by David Morgan       @damorgan86

Photo: Chris Owens/INDYCAR

AUSTIN, Texas – If Sunday’s IndyCar Classic at Circuit of The Americas is any indication, it’s going to be a fun season ahead with the stout crop of rookies that are in the NTT IndyCar Series field. Two of the five rookies finished in the top-10, but at portions of the race all of them were fighting for a spot on the top half of the leaderboard.

Colton Herta, the 18-year old standout for Harding Stenbrenner Racing, won the day by capturing his first career IndyCar win in only his third start.

Though the day ended in victory, Herta and his HSR team had their work cut out for them to be able to make it happen. After setting the second fastest time in the first practice of the weekend, the engine on his No. 88 Honda let go, forcing his team to have to work overtime in an effort to get it changed and get back on track.

The lengthy engine replacement process would cause the team to miss the second practice of the day and they wouldn’t be able to get back out and run some laps until the following day. Despite the setback, Herta went out and made the Firestone Fast Six during qualifying and eventually clocked in with a time good enough to give him the fourth-place spot on the grid.

Once the race began, the No. 88 team seemed destined for a third-place finish with Will Power and Alexander Rossi keeping a stranglehold on the top-two spots for nearly the entirety of the race. Then came a caution on lap 44, which caused Power and Rossi to have to make their pit stops and left Herta in the catbird seat having inherited the lead.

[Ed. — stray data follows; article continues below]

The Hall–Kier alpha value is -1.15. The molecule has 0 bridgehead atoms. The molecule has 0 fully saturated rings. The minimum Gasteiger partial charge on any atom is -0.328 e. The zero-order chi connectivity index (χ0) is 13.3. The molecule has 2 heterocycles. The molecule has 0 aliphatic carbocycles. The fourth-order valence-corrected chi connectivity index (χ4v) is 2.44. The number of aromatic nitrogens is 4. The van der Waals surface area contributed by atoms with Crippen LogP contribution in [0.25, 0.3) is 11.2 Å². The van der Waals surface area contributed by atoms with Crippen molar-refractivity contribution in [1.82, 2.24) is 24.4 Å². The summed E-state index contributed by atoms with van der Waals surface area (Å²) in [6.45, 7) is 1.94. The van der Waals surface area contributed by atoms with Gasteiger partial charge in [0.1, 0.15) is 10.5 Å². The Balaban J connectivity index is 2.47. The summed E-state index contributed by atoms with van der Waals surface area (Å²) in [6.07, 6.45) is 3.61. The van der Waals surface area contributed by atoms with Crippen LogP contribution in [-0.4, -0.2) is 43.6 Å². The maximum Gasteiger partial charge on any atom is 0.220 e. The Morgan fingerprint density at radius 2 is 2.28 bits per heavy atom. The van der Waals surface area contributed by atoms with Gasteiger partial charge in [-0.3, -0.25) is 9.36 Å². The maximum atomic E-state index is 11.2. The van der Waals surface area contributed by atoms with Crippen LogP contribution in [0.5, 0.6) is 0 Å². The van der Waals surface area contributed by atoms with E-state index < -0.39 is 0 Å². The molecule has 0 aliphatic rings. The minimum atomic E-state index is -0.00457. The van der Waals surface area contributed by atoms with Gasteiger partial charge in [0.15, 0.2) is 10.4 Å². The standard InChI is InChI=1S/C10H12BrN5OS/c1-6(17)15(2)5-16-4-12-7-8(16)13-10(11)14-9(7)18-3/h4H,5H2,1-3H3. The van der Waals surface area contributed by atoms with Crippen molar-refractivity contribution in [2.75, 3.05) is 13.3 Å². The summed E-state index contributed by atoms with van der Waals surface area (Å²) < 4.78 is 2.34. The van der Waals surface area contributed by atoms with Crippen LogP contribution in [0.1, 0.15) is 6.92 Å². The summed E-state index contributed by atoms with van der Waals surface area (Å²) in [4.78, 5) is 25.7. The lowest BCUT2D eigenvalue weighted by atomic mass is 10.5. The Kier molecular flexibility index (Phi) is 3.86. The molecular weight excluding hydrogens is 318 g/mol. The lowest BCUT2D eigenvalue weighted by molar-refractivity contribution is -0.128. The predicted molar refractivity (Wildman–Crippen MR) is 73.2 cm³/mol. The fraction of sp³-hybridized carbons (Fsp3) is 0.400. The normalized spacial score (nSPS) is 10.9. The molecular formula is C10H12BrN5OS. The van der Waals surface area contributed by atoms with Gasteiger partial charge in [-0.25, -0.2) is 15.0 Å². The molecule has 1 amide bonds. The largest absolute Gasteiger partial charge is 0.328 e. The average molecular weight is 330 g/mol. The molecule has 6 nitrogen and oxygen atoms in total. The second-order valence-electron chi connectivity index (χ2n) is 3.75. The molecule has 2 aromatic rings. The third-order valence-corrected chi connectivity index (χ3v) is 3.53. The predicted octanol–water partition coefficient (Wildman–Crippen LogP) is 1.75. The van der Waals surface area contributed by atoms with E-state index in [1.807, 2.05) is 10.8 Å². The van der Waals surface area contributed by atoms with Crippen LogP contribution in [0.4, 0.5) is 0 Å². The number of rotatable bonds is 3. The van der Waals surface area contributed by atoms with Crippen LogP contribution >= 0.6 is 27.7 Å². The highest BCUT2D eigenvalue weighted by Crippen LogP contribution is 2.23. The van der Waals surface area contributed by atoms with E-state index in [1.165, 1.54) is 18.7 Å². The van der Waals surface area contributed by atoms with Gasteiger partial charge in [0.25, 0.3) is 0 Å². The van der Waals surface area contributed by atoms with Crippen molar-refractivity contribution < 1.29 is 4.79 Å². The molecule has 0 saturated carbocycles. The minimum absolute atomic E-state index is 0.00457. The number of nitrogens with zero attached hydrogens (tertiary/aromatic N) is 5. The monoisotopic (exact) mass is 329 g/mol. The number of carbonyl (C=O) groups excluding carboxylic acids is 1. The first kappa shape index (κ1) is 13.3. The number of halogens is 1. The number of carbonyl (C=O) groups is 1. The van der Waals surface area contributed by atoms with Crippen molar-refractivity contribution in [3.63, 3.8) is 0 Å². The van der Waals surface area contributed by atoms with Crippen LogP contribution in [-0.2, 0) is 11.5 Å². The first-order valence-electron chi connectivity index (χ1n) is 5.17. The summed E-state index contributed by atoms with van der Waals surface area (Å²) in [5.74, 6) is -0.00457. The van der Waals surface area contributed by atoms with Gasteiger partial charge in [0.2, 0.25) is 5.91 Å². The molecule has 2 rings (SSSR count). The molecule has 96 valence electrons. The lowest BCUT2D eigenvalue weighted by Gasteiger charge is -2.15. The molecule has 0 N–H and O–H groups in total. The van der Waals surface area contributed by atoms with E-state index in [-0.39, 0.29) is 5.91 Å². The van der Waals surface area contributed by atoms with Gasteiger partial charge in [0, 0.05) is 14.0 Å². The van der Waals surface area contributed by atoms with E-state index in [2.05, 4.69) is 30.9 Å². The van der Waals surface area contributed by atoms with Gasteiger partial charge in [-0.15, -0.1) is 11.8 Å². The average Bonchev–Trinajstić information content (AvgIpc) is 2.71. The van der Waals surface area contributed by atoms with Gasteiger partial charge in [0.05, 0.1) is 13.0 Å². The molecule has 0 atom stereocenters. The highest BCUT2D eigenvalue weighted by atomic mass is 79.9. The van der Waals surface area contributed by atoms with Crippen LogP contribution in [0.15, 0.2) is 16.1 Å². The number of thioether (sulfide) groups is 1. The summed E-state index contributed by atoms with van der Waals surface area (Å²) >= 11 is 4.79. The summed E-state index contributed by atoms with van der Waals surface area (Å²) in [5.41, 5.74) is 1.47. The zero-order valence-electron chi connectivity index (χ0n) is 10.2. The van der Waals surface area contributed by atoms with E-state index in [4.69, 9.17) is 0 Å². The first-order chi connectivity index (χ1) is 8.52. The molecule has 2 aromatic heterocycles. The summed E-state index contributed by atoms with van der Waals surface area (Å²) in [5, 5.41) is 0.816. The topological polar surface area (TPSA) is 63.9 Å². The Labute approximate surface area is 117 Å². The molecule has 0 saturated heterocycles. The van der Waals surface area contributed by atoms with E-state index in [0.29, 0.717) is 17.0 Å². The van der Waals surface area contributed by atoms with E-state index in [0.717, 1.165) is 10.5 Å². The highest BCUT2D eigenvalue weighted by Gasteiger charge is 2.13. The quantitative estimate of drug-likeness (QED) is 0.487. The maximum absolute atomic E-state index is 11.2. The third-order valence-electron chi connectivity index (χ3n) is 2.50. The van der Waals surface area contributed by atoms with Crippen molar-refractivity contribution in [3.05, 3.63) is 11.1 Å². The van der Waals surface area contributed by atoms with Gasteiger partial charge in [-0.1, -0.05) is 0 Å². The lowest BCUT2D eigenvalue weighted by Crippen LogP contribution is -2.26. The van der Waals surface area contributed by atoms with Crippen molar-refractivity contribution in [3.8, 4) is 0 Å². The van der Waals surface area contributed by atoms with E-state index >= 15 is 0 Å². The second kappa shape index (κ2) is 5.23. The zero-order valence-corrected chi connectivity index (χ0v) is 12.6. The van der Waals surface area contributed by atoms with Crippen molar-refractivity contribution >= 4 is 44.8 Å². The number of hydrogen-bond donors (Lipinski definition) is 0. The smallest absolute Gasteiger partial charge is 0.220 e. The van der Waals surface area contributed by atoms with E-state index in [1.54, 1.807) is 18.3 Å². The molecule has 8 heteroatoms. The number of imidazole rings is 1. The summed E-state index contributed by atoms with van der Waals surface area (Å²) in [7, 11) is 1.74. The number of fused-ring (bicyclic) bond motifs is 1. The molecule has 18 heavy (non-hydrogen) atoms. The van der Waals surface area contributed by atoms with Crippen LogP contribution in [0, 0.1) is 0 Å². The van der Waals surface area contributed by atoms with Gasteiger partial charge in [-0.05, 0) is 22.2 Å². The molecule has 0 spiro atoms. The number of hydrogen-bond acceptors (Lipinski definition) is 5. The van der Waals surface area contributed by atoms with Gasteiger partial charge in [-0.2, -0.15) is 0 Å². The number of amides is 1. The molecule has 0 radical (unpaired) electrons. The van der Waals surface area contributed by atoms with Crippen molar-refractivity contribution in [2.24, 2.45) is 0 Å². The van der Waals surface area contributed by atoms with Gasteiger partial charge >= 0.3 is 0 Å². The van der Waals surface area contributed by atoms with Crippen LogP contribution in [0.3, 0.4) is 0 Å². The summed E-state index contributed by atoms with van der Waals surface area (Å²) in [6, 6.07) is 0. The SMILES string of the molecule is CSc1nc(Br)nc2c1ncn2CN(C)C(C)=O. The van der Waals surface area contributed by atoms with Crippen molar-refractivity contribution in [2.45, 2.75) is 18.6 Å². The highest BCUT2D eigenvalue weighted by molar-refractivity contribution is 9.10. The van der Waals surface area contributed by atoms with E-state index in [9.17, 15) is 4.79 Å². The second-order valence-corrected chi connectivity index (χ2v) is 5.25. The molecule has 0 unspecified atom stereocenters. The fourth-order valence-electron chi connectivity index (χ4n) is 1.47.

From there it was all Herta as he was able to lead the final 15 laps en route to the win. In addition to the win, he also earned the distinction of becoming the youngest winner in series history, eclipsing the record previously held by Graham Rahal.

“Just to be up with the names of people that have won this race, I’m going to live and die an IndyCar winner, which is spectacular in itself,” said Herta. “It’s a great record at a young age. To be standing up here kind of feels surreal.

“I’ve been bit by the bug now. One race isn’t enough. Going to go for another one at Barber. Just want to get there and drive again.”

Along with Herta taking the victory, his championship rival from last season in Indy Lights, Patricio O’Ward, also impressed in his season debut with an eighth-place run of his own. O’Ward had been scheduled to be Herta’s teammate for the season before his ride fell through and he joined forces with Carlin on a part-time basis in 2019.

Photo Joe Skibinski/INDYCAR

O’Ward, who hails from Mexico, but resides in San Antonio, Texas, which is a short drive from Circuit of The Americas, wanted nothing more than to give the fans in his adopted state a thrilling run.

Starting the day in eighth-place, O’Ward showed off his driving skills throughout the day, making jaw dropping moves on some of the veterans in the series, including Rahal, who he staged an exhilarating battle with mid-race.

His battles with the veterans may have been one of the highlights of the race, but he also was able to keep his car in one piece as the race played out, fighting for a finish inside the top-five before falling to eighth by the time the checkered flag flew due to having to save fuel to be able to make it to the end.

While he was disappointed that he lost a few positions in the waning laps, O’Ward noted after the race that he was still thrilled with the end result.